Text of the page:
The Bible in One Sentence

(Exodus 22:21-27; Psalm 18; 1 Thessalonians 1:5c-10; Matthew 22:34-40)


How would you summarize the whole Bible in just a few sentences?

Jesus does just that in the Gospel today, with his teaching to love God with our whole being, and to love our neighbours as we love ourselves.

As we will see, that teaching we often call new is rooted in the Old Testament. The first reading from the Book of Exodus rings out with a clarion call for justice. God cares for the poor and the lowly, and so must God’s people. In fact, for the author of Exodus, justice is another word for love. Whereas a modern bumper sticker proclaims that if we want peace, we should work for justice, an Old Testament bumper sticker would read if we want to love, do justice.

Regarding the Gospel, both the commands Jesus shares in his reply to the Pharisees are from the Old Testament. Deuteronomy 6:5 tells us to “Love God with all your heart, strength and mind” and Leviticus 19:18 to “Love your neighbor as yourself.”

What is new in this teaching is that Jesus equates the two commandments taken from the Old Testament and gives the second equal weight to the first. This has no equal in other biblical literature. Love of others for Jesus is of equal importance as love for God. As Jesus tells the Pharisees, this commandment sums up the whole bible, all the teachings of the Law and the Prophets.

Paul even goes further in Romans 13:9 where he claims that one sentence alone, to love one’s neighbour as one’s self, sums up the whole bible. For Paul, to love a neighbour is already to love God, for as Jesus put it, “to do something for the least of his brothers and sisters is to do it to him.” Or as Mother Theresa of Calcutta taught, what we would want to do for Jesus, whom we cannot we, we should do to our neighbour, whom we can see, and we will be doing it to Jesus.

In the second reading, which continues from the previous Sunday, the Thessalonians once again earn Paul’s praise for their faith in the living and true God and in Jesus for whom they wait. They responded with faith and joy to the Word of God preached by Paul. Again, they are to be contrasted to the scribes, the Pharisees and today to the Sadducees whom Jesus bested in a discussion.

Our challenge is to walk a balanced life and live both these commandments to the full, as did the Thessalonians. It is interesting that the program of Alcoholics Anonymous actually contains within its Twelve Steps a natural balance of the three components of the Great Command of Jesus – love of God (faith – Steps 2, 3, 7, 11), others (fellowship – Steps 5, 8, 9, 12) and ourselves (self-awareness – Steps 1, 4, 6, 10).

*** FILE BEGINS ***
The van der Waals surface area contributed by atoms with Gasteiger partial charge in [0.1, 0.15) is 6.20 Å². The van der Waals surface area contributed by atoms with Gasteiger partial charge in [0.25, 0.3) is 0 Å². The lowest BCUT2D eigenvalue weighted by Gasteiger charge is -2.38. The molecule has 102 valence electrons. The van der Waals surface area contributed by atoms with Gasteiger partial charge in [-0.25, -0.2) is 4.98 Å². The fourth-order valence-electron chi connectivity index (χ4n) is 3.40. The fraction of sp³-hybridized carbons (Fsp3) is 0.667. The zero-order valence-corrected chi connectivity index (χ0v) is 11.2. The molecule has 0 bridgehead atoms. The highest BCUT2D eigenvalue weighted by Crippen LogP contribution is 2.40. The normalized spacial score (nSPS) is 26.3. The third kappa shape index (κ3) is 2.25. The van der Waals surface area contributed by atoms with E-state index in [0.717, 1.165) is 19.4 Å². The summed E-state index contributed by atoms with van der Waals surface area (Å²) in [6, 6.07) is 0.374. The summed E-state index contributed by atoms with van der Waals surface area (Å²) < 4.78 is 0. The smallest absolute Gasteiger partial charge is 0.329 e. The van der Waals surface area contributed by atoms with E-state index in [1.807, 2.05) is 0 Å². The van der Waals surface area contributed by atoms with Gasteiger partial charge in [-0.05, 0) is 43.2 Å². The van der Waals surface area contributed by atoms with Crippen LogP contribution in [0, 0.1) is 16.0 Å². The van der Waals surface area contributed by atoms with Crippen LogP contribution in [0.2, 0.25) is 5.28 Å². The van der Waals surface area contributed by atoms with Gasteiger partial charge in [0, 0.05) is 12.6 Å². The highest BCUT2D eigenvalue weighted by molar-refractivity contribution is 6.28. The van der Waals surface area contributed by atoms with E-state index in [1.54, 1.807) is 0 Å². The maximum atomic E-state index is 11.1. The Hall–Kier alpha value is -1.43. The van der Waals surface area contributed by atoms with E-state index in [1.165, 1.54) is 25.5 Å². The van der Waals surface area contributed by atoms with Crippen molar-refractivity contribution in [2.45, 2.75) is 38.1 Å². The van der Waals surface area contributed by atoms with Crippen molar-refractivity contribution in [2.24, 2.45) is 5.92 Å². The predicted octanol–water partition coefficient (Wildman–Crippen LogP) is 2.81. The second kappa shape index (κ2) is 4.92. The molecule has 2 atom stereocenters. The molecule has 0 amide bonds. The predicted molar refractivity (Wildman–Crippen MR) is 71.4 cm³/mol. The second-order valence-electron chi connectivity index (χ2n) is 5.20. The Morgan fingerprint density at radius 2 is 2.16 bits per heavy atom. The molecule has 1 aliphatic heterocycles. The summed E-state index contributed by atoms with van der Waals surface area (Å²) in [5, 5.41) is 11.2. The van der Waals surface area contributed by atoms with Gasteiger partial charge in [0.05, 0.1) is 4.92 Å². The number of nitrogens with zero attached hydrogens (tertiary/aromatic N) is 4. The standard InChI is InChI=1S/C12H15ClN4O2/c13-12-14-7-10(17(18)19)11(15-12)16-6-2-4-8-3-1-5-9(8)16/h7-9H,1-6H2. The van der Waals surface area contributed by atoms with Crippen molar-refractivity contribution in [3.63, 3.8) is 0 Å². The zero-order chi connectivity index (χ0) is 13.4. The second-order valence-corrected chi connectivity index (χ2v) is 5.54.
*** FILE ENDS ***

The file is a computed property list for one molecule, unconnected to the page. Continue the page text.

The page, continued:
Mary Vogrinc

Mary Vogrinc, a 46-year old motivational speaker, was an exceptional example of someone who is living today’s readings. She and her husband have fostered 53 children and adopted two of them, in addition to raising three of their own biological children. She shares the story of one of the most difficult children they fostered, a teenager named Charlene. She had a history of abuse; her face was covered with a rash, and had terrible teeth. She and her brother proved to be a handful from the first. One night, she lost her tooth, and was told to put it under the pillow for the tooth fairy. When she discovered a dollar’s worth of change there in the morning, she could hardly believe that she could do what she wanted with the money, even buy candy. However, that day they went to church. When the collection basket came around, Charlene asked what that was for. Her foster parents told her that it was for those who were less fortunate than they were. They noted that she carefully put most of her change in the basket, kept only a dime and said, “I think I will just keep a little for myself.” Mary was moved to tears by this parable of the widow’s mite being lived out by her most difficult foster child.

The Eucharist is a living out of the Great Commandment. Certainly, we are loving God by our prayer and worship. We are also loving our neighbour by worshipping together in fellowship and sharing peace with others. And we are loving ourselves as we come to God for forgiveness, and by our lives of worship and praise, one of the highest actions we can do as human beings.

So, remember, to love God with our whole being, and to love others as we love ourselves, is to put into practice in our lives the teachings of the whole bible.





Updated: October 25, 2020 — 2:59 am

Leave a Reply

Your email address will not be published. Required fields are marked *

Archbishop Sylvain Lavoie OMI © 2017 Frontier Theme